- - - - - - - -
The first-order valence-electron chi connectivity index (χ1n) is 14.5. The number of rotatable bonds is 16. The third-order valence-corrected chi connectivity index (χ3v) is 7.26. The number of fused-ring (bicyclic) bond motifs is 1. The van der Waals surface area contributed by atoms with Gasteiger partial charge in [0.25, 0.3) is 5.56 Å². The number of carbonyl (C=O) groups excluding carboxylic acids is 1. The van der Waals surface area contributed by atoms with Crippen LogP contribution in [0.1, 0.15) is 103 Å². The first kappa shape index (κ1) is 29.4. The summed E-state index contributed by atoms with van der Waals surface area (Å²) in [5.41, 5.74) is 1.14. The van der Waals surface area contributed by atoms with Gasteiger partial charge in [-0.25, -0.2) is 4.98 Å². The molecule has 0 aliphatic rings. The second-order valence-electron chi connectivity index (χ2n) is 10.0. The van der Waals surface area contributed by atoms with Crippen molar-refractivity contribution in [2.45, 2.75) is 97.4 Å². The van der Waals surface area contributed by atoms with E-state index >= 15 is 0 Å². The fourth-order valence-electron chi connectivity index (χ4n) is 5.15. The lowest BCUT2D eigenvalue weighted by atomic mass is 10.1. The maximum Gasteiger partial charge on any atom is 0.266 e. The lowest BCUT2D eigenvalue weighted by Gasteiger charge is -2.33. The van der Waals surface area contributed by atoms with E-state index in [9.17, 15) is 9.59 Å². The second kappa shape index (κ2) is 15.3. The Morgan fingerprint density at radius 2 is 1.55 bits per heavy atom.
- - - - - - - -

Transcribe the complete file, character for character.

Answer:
The first-order valence-electron chi connectivity index (χ1n) is 14.5. The number of rotatable bonds is 16. The third-order valence-corrected chi connectivity index (χ3v) is 7.26. The number of fused-ring (bicyclic) bond motifs is 1. The van der Waals surface area contributed by atoms with Gasteiger partial charge in [0.25, 0.3) is 5.56 Å². The number of carbonyl (C=O) groups excluding carboxylic acids is 1. The van der Waals surface area contributed by atoms with Crippen LogP contribution in [0.1, 0.15) is 103 Å². The first kappa shape index (κ1) is 29.4. The summed E-state index contributed by atoms with van der Waals surface area (Å²) in [5.41, 5.74) is 1.14. The van der Waals surface area contributed by atoms with Gasteiger partial charge in [-0.25, -0.2) is 4.98 Å². The molecule has 0 aliphatic rings. The second-order valence-electron chi connectivity index (χ2n) is 10.0. The van der Waals surface area contributed by atoms with Crippen molar-refractivity contribution in [2.45, 2.75) is 97.4 Å². The van der Waals surface area contributed by atoms with E-state index >= 15 is 0 Å². The fourth-order valence-electron chi connectivity index (χ4n) is 5.15. The lowest BCUT2D eigenvalue weighted by atomic mass is 10.1. The maximum Gasteiger partial charge on any atom is 0.266 e. The lowest BCUT2D eigenvalue weighted by Gasteiger charge is -2.33. The van der Waals surface area contributed by atoms with E-state index in [9.17, 15) is 9.59 Å². The second kappa shape index (κ2) is 15.3. The Morgan fingerprint density at radius 2 is 1.55 bits per heavy atom.